My brother, Kyle, is getting married in March. He seems real happy. If you don’t believe me check out his wedding’s website (at which they’ve yet to link to WAIW? – the nerve).
I’m happy for him, but in the interest of keeping him even-keeled, I thought I would bring him back down to earth with two columns I wrote that feature him. I’ll post one now and one later on in the week.
(Jenn, I think you know what you are getting by now, but please read carefully. Don’t let the PhD fool you.)
Have Malaria, Will Travel
By Kelsey Timmerman
We are on drugs and invincible…so we think.
“Dude, know what’s cool?” My brother Kyle is sitting in a metal school chair thumbing through our Honduras guidebook. I am swinging in a hammock. Between our bungalow and the vast unmapped jungle flows the Rio Mocoron.
“It’s likely that we’re being bit by malaria carrying mosquitoes as we speak.”
Kyle and I both stare down at our arms and torsos half expecting to see a super hero-like glow radiating. We think that we are faster than a speeding infected mosquito! Our immune systems more powerful than locomotives! That we are able to leap wide, mosquito-spawning rivers in a single bound!
But we can’t.
“Dude. You know what’s not cool – Chagas’ disease.” Kyle paraphrases from the guidebook, “The triatomine bug bites you while you’re sleeping and then defecates in the wound. 10-40 years later you come down with chronic symptoms including heart problems, enlarged esophagus, and, enlarged bowels. There is no prevention. The disease, if full blown, takes an average of nine years off your life.”
“Whoa. Let me see.” Kyle hands me the book and I look at the list of exotic diseases trying to find a worse one yet. “Dengue fever, aka bone break fever – it’s from a mosquito. First you get a fever, three to five days later you break out in a rash and your body is wracked with unbearable pain, hence the lovely nickname. No pill for this one either. Cross your fingers.”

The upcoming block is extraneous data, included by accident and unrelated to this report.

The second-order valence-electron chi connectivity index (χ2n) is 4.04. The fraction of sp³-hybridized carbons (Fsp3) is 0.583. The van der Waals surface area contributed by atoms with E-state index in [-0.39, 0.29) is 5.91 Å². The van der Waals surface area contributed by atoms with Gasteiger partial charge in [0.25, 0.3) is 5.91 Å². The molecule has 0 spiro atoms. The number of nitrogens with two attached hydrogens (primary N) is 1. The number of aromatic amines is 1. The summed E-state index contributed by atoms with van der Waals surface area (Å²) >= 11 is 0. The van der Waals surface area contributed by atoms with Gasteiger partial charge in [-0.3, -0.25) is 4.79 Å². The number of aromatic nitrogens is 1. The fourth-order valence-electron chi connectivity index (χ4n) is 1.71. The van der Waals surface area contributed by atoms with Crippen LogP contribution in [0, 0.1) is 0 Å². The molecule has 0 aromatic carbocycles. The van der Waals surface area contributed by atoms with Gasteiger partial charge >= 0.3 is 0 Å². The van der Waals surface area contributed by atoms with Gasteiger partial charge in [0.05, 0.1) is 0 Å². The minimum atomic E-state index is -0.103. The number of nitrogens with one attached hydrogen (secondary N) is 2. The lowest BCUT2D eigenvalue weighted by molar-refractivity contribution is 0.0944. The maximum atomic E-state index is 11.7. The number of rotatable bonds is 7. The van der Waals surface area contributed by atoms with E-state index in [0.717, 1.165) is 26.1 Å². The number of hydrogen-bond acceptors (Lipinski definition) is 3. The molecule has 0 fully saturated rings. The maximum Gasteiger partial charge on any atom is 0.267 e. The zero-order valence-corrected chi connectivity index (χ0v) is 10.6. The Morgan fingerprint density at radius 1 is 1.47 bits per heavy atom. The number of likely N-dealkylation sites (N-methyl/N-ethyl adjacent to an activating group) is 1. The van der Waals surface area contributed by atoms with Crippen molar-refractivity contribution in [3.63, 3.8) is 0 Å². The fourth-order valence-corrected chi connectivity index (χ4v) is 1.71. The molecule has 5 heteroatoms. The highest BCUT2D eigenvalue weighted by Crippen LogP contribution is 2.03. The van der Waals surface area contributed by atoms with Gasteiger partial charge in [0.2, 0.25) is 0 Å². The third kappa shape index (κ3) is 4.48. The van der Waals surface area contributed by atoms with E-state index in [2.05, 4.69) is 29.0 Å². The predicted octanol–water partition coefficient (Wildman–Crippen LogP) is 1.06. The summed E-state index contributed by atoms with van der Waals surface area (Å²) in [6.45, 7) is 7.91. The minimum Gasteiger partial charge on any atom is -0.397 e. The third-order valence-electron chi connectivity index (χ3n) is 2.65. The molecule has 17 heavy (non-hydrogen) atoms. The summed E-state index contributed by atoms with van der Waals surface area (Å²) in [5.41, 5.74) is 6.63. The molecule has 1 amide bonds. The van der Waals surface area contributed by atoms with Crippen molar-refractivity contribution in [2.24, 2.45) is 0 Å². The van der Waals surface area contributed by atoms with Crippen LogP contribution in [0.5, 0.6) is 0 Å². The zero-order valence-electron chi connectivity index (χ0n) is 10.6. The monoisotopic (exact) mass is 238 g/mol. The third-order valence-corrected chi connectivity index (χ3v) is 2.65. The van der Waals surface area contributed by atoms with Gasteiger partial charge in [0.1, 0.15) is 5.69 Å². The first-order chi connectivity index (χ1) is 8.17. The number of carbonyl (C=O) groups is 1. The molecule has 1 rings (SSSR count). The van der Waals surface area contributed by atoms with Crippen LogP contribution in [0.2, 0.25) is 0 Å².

After days filled with jungle hikes and soccer games by the river with the local children, our legs and feet are dotted with various insect bites and blemished with open, seeping wounds. We worry about the diseases we cannot take measures to prevent, but we don’t worry about malaria.
Kyle will return to Purdue University in Indiana and while he is studying for his preliminary exams for his doctorate in Exercise Physiology, Ma and Pa parasite who settled down in one of Kyle’s red blood cells, despite his strict regimen of anti-malarial pills, will be getting busy making their little parasitic families. As their family grows and they become great-great…grandparents, the cell will become overcrowded and explode, forcing their family to separate and find new homes. Light fevers, fatigue, and headaches will come and go and Kyle will write them off to his long hours of stressful studying, completely unaware of the malaria Bar Mitzvahs, weddings, and general merrymaking. Exams over, he will hop on a plane to France where he is to attend a conference in, of all things, Immunology in Monaco. After three failed spinal taps, a fever of 106, shivers, aches, vomiting, and three days in a hospital in Nice where doctors, having eliminated a number of horrible deadly diseases, inform him, “Good News, you’ve got malaria,” Kyle will finally make it the conference on its last day with the help of his caring advisor Mike Flynn.
Kyle, a true man of the world, will be the first person to contract malaria in Honduras, ignore the signs in Indiana, and be hospitalized with it in France.
Back in the days when two men traveling in Honduras were known as explorers, not tourists, the remedy for malaria was gin mixed with sugar, carbonated water, and quinine. Today, we pop our little white pills and run off to play in the jungle.
It’s amazing how much confidence a pill can give a fella.
Each year, nearly a million people across the world die from malaria. In some hard-hit areas of Africa, nearly two people die from malaria every minute. The disease is treatable and largely preventable, but many do not have access to the proper medicines. Kyle is lucky.
Heading out on a trip somewhere tropical? Visit the CDC’s website (cdc.gov) to learn about areas where malaria is a concern. Malaria varies by region and different prophylactic medications are recommended depending on where you are going. Some are taken daily and some weekly. Once you have the info, visit your doctor to get some drugs.
But remember that Kyle took drugs and look what happened to him. He’s walking around campus talking to anyone who will listen, “What, you’ve never had a tropical disease before? Oh, I have. It was no big deal. My brother dragged me out to the Honduran jungle. A mosquito carrying a very rare type of malaria was heading right for him. I pushed him out of the way and took the bite. Some would say I am a hero. I think I’m just a regular guy…”
Whether he is trying to place guilt or brag, I’m not sure, but Kyle is quick to remind me of the score:
Exotic Tropical Disease Scoreboard: Kyle- 1 Kelsey- 0